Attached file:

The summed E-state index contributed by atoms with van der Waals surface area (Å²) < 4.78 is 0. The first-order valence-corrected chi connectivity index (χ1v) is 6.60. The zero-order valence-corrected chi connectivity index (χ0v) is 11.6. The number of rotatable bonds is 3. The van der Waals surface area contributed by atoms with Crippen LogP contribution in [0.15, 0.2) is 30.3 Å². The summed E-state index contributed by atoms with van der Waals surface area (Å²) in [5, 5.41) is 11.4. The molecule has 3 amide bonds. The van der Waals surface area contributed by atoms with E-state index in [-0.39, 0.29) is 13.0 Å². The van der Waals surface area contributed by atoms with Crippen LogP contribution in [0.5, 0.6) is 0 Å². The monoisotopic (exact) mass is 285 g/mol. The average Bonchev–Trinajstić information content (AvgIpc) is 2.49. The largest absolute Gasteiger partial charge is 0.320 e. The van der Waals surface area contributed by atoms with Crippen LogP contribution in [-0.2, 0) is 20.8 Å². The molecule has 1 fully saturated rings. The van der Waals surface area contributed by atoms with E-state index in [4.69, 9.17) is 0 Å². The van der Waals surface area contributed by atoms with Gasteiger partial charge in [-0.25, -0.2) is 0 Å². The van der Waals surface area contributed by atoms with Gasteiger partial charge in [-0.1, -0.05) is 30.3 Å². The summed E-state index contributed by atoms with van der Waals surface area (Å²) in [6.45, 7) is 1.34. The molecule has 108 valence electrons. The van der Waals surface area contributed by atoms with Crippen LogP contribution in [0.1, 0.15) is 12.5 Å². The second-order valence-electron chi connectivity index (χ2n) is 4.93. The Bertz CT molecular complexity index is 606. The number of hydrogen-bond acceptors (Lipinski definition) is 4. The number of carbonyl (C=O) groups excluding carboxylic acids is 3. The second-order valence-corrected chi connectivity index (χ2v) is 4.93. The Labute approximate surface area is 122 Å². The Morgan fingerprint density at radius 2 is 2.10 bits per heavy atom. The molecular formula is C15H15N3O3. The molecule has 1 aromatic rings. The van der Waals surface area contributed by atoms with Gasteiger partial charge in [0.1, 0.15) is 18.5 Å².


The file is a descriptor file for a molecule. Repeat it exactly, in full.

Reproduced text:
The summed E-state index contributed by atoms with van der Waals surface area (Å²) < 4.78 is 0. The first-order valence-corrected chi connectivity index (χ1v) is 6.60. The zero-order valence-corrected chi connectivity index (χ0v) is 11.6. The number of rotatable bonds is 3. The van der Waals surface area contributed by atoms with Crippen LogP contribution in [0.15, 0.2) is 30.3 Å². The summed E-state index contributed by atoms with van der Waals surface area (Å²) in [5, 5.41) is 11.4. The molecule has 3 amide bonds. The van der Waals surface area contributed by atoms with E-state index in [-0.39, 0.29) is 13.0 Å². The van der Waals surface area contributed by atoms with Crippen LogP contribution in [0.5, 0.6) is 0 Å². The monoisotopic (exact) mass is 285 g/mol. The average Bonchev–Trinajstić information content (AvgIpc) is 2.49. The largest absolute Gasteiger partial charge is 0.320 e. The van der Waals surface area contributed by atoms with Crippen LogP contribution in [-0.2, 0) is 20.8 Å². The molecule has 1 fully saturated rings. The van der Waals surface area contributed by atoms with E-state index in [4.69, 9.17) is 0 Å². The van der Waals surface area contributed by atoms with Gasteiger partial charge in [-0.25, -0.2) is 0 Å². The van der Waals surface area contributed by atoms with Gasteiger partial charge in [-0.1, -0.05) is 30.3 Å². The summed E-state index contributed by atoms with van der Waals surface area (Å²) in [6.45, 7) is 1.34. The molecule has 108 valence electrons. The van der Waals surface area contributed by atoms with Crippen LogP contribution in [0.1, 0.15) is 12.5 Å². The second-order valence-electron chi connectivity index (χ2n) is 4.93. The Bertz CT molecular complexity index is 606. The number of hydrogen-bond acceptors (Lipinski definition) is 4. The number of carbonyl (C=O) groups excluding carboxylic acids is 3. The second-order valence-corrected chi connectivity index (χ2v) is 4.93. The Labute approximate surface area is 122 Å². The Morgan fingerprint density at radius 2 is 2.10 bits per heavy atom. The molecular formula is C15H15N3O3. The molecule has 1 aromatic rings. The van der Waals surface area contributed by atoms with Gasteiger partial charge in [0.1, 0.15) is 18.5 Å².